Following policies of CONTINUITY also take care of human rights aspects:
- Equal Opportunities Policy
- Employee Welfare Policy
- Grievance handling policy
- Whistle Blower Policy
Situations Warranting Responsible Conduct
- Crisis situations or circumstances that are unstable are occasions when violations/disregard of Human Rights are a serious possibility
- CONTINUITY should, through its security operations, enable the right to life of its employees without in any way violating human rights of others
- CONTINUITY recognizes the fundamental importance of self-defense to protect the right to life. Self-defense allows an individual to use reasonable force in defense of oneself or others
- Force is only used in self-defense or the defense of others, when it is reasonable & necessary to prevent death or serious bodily harm
What has been the impact of the Act on employment law?
Given the restriction upon direct claims under the Act, human rights issues, in an employment context, are most likely to arise as part of other proceedings, including tribunal proceedings. As tribunals seek to interpret legislation to give effect to Convention rights, they are inevitably having an indirect impact upon all employers, whether public or private. From an employment perspective, the majority of case law to date has related to the right to a fair trial and right to respect for private and family life.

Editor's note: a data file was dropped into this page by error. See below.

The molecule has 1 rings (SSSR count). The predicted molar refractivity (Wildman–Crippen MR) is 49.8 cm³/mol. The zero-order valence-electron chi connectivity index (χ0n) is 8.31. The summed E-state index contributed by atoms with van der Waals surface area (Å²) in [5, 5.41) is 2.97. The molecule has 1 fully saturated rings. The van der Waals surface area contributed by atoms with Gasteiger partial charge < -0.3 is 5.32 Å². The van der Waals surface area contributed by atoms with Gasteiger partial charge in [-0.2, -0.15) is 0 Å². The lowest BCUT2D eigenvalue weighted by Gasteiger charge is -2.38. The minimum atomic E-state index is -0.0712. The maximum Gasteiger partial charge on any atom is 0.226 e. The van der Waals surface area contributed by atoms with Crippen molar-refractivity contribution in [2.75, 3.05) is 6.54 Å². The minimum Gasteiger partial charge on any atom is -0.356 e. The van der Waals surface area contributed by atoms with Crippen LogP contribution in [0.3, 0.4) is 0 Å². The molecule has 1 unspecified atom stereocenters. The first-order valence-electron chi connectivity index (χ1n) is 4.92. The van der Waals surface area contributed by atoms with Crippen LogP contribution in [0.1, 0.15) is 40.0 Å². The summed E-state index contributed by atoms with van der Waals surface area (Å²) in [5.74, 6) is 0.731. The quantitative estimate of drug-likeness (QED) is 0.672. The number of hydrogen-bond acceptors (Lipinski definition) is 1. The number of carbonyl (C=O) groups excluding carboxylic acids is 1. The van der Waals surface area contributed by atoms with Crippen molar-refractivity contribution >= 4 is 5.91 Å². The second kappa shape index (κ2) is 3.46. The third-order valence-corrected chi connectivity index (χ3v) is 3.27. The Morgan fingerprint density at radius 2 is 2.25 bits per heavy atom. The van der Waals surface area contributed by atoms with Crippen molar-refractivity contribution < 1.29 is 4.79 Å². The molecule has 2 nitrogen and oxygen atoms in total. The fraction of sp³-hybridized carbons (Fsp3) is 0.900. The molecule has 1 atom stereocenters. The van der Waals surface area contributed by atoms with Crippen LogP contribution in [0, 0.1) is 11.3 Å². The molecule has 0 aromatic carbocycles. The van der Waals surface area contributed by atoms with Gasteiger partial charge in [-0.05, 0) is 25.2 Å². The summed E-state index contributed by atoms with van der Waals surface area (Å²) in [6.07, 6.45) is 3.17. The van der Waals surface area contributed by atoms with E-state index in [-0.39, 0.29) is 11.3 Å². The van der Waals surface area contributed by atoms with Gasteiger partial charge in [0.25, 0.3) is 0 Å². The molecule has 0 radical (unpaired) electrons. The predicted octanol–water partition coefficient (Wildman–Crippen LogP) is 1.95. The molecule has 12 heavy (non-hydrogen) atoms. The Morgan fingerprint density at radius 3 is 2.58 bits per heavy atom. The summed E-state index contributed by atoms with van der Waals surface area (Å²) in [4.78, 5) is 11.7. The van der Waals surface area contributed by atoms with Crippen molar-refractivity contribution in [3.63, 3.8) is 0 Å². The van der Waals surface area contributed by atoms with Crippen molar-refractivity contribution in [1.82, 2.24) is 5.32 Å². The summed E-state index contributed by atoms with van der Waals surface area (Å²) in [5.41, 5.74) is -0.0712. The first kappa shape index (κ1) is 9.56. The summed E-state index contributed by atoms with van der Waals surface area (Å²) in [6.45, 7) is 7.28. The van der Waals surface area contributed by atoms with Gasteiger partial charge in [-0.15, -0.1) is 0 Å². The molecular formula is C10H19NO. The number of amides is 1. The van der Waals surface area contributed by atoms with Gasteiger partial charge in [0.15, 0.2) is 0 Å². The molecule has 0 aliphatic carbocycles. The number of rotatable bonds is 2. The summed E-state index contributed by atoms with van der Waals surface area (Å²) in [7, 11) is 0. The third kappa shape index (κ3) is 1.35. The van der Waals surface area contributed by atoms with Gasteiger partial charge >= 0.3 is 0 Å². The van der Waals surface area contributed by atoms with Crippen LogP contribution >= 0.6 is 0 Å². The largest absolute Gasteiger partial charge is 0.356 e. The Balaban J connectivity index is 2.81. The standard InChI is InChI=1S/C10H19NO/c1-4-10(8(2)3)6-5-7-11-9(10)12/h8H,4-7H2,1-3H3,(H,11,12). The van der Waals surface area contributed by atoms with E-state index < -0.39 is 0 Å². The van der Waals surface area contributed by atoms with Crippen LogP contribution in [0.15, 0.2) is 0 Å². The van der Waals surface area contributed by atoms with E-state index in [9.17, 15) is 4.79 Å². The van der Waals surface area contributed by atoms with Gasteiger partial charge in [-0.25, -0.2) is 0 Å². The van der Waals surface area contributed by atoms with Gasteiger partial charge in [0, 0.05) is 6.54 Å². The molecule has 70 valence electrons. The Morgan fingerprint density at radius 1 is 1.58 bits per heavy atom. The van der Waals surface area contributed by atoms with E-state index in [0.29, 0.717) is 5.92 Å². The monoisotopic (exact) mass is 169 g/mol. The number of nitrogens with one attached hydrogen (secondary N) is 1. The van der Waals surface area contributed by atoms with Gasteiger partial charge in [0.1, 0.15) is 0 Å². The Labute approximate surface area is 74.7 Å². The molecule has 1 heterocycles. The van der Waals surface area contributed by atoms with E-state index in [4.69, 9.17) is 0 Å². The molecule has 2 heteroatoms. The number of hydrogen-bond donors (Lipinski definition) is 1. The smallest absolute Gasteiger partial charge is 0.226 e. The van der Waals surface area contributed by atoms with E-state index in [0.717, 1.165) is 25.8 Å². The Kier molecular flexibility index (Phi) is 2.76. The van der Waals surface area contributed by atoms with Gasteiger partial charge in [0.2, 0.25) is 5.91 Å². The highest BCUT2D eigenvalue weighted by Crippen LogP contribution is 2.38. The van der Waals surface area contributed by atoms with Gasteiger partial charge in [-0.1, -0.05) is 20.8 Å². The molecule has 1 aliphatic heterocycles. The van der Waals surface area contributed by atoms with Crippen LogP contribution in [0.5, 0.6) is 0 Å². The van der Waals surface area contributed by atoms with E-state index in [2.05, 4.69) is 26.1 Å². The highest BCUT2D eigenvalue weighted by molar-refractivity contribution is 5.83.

Article 6 – Right to a Fair Trial
Article 6 gives the right to a “fair and public hearing within a reasonable time by an independent and impartial tribunal established by law” in determination of civil rights and obligations.
Article 8 – Right to Respect for Private and Family Life
Article 8 provides for the right to respect for private and family life. But it is a qualified right so that interference with the right is permitted in specified circumstances. For example:
- Drug/Alcohol Testing
- Video Surveillance
- Public/Private Activity
- Gender Reassignment